ICHRAs are available regardless of company size and require eligible staff members to be covered by an individual policy or Medicare; however, other regulations may apply in certain cases. Thus, it is possible for businesses, both large and small, to offer comprehensive forms of healthcare at budget-friendly costs that exceed traditional group plans significantly in flexibility.
If you're an employer aiming towards cost efficiency when supplying benefits packages, exploring the possibilities offered through adopting an ICHRA could prove invaluable.
For employers looking for an effective and generous way to provide their employees with health-related support, the Excepted Benefit HRA (EBHRA) is a sensible option.
It features higher employer contribution limits ($1,800 per year) than other alternatives, such as flexible spending arrangements (FSAs), and provides benefit rollover from one plan period to another. An EBHRA is ideal for covering dental care expenses, vision costs, and short-term insurance premiums, which traditional group healthcare plans may not cover in full or at all.
When you set up your Health Reimbursement Arrangement with Liferaft, our team will give you free professional advice about how to best set up and structure your HRA plan(s). We'll help you choose the right mix of benefits for your business, create your HRA plan documents, and ensure that your employees are getting the most out of their HRA.
See how the different types of HRA plans compare with each other below.
According to the IRS, employer-issued reimbursements are not considered income and are exempt from federal income and payroll taxes. This is one of the significant tax benefits of distributing employee benefits through a Liferaft Health Reimbursement Arrangement.
One of the central values of a Liferaft Health Reimbursement Arrangement is flexibility, and the answer here depends on the employer’s specific policies. Some companies may have a "use it or lose it" policy regarding account funds, meaning that any funds not used by December 31st will be forfeited and cannot be carried over into the new year. Other employers allow employees to roll over a certain amount of money from one year to the next. Put plainly—it’s up to you!
Because the funds in a Liferaft Health Reimbursement Arrangement are employer-funded, the employer owns the money in the account even though it is for the individual to use. If the person leaves the company or their job is terminated, the account funds stay behind with their former employer. Employers can offer a retirement account that allows former employees to utilize funds after leaving the company.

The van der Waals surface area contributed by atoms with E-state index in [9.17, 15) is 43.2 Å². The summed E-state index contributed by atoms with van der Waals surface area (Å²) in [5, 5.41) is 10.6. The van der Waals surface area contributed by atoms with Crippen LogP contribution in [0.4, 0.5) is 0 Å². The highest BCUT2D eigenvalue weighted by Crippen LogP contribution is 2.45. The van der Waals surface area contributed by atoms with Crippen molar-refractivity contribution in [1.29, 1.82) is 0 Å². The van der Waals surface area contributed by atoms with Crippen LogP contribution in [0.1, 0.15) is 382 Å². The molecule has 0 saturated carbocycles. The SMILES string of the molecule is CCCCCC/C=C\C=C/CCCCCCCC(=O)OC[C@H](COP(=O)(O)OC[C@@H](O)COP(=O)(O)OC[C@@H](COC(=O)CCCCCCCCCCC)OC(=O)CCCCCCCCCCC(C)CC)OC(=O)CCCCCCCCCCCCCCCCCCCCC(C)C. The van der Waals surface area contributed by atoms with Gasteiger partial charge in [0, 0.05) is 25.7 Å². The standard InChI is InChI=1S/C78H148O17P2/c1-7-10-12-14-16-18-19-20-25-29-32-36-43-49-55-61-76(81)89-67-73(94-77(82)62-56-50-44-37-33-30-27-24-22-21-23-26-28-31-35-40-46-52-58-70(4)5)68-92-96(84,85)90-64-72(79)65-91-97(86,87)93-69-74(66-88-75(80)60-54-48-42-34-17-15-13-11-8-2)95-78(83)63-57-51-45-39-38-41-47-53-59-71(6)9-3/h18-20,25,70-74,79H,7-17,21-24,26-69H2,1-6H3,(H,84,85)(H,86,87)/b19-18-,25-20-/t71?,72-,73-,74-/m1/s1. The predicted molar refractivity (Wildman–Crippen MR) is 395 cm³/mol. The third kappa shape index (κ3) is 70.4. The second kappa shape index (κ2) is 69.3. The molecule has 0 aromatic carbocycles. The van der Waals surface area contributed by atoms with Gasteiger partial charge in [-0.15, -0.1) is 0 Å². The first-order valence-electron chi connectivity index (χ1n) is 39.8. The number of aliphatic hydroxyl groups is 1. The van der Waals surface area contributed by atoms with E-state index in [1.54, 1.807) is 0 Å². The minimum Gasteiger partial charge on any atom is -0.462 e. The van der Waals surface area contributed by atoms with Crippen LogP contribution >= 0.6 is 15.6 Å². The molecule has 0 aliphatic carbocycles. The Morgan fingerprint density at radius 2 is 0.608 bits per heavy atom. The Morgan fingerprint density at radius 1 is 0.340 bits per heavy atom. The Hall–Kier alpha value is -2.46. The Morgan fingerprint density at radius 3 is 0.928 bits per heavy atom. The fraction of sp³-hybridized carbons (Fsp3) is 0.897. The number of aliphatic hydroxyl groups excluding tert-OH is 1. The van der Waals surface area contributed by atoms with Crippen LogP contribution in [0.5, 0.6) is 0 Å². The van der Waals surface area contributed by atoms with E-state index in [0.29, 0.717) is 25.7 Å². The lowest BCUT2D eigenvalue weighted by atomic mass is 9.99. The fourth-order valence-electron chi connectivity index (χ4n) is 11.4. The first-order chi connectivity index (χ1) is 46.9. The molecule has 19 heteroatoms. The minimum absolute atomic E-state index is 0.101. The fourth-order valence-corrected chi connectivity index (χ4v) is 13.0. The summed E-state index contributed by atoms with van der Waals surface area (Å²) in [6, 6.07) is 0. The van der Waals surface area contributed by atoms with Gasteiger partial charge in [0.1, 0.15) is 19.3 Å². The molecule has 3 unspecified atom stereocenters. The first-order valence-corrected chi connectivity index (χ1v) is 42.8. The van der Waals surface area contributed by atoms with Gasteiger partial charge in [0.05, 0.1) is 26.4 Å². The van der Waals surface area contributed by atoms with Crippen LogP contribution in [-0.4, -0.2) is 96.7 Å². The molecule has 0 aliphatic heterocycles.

Additionally, different employers often have different rules for reimbursement, which can be a problem for employees if they switch companies. Aside from mandatory requirements like COBRA continuation, ERISA and HIPAA, plans can vary widely.
Liferaft Health Reimbursement Arrangements can be offered to any employee, as long as each job class is treated equally. This means you can easily provide benefits to part-time and seasonal employees. However, depending on what type of expenses you plan on reimbursing, there are specific IRS requirements. After learning about your business and goals, Liferaft will make a plan recommendation for the most tax-advantaged, affordable way to structure your account.
Our team knows the ins and outs of the health insurance marketplace and will guide you towards solution that make the most sense for your business and your team. Come with questions! Our experts are happy to dig into the details to get you the clarity you need.
During the call, Liferaft will run a cost-benefit analysis on your company's current healthcare spending and show you different ways you can save—without sacrificing plan quality. After your consult, Liferaft will design a unique plan for your employee's health insurance, including suggested plans and accounts, plan policy documents, and the annual budget.